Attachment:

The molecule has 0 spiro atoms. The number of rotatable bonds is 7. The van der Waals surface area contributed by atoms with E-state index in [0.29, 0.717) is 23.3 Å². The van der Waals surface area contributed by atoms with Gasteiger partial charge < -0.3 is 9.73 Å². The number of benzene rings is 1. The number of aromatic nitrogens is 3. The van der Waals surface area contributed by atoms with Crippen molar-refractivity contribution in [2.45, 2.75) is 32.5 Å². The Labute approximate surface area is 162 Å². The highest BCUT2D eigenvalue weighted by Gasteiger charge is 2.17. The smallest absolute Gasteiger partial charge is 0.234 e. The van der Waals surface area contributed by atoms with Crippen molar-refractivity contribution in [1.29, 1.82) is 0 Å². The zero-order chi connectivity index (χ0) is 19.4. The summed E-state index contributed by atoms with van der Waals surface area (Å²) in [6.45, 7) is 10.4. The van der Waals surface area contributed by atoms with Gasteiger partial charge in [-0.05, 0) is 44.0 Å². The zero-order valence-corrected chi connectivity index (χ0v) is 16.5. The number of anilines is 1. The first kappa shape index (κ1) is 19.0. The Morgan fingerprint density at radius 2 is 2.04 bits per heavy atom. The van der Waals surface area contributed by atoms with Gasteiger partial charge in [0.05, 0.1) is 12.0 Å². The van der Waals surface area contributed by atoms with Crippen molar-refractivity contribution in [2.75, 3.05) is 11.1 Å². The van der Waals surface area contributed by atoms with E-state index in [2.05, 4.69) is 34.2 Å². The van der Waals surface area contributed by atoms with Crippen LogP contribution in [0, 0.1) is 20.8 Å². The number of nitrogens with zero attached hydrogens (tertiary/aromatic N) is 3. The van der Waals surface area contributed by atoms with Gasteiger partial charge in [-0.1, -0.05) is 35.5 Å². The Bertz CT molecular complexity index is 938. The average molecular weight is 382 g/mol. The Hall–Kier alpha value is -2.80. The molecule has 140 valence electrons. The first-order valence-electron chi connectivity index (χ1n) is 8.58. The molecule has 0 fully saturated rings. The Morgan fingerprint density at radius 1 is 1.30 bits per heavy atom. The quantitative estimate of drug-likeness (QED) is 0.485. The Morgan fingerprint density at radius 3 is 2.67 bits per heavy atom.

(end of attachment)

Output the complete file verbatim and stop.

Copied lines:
The molecule has 0 spiro atoms. The number of rotatable bonds is 7. The van der Waals surface area contributed by atoms with E-state index in [0.29, 0.717) is 23.3 Å². The van der Waals surface area contributed by atoms with Gasteiger partial charge < -0.3 is 9.73 Å². The number of benzene rings is 1. The number of aromatic nitrogens is 3. The van der Waals surface area contributed by atoms with Crippen molar-refractivity contribution in [2.45, 2.75) is 32.5 Å². The Labute approximate surface area is 162 Å². The highest BCUT2D eigenvalue weighted by Gasteiger charge is 2.17. The smallest absolute Gasteiger partial charge is 0.234 e. The van der Waals surface area contributed by atoms with Crippen molar-refractivity contribution in [1.29, 1.82) is 0 Å². The zero-order chi connectivity index (χ0) is 19.4. The summed E-state index contributed by atoms with van der Waals surface area (Å²) in [6.45, 7) is 10.4. The van der Waals surface area contributed by atoms with Gasteiger partial charge in [-0.05, 0) is 44.0 Å². The zero-order valence-corrected chi connectivity index (χ0v) is 16.5. The number of anilines is 1. The first kappa shape index (κ1) is 19.0. The Morgan fingerprint density at radius 2 is 2.04 bits per heavy atom. The van der Waals surface area contributed by atoms with Gasteiger partial charge in [0.05, 0.1) is 12.0 Å². The van der Waals surface area contributed by atoms with Crippen molar-refractivity contribution in [2.75, 3.05) is 11.1 Å². The van der Waals surface area contributed by atoms with E-state index in [2.05, 4.69) is 34.2 Å². The van der Waals surface area contributed by atoms with Crippen LogP contribution in [0, 0.1) is 20.8 Å². The number of nitrogens with zero attached hydrogens (tertiary/aromatic N) is 3. The van der Waals surface area contributed by atoms with Gasteiger partial charge in [-0.1, -0.05) is 35.5 Å². The Bertz CT molecular complexity index is 938. The average molecular weight is 382 g/mol. The Hall–Kier alpha value is -2.80. The molecule has 140 valence electrons. The first-order valence-electron chi connectivity index (χ1n) is 8.58. The molecule has 0 fully saturated rings. The Morgan fingerprint density at radius 1 is 1.30 bits per heavy atom. The quantitative estimate of drug-likeness (QED) is 0.485. The Morgan fingerprint density at radius 3 is 2.67 bits per heavy atom.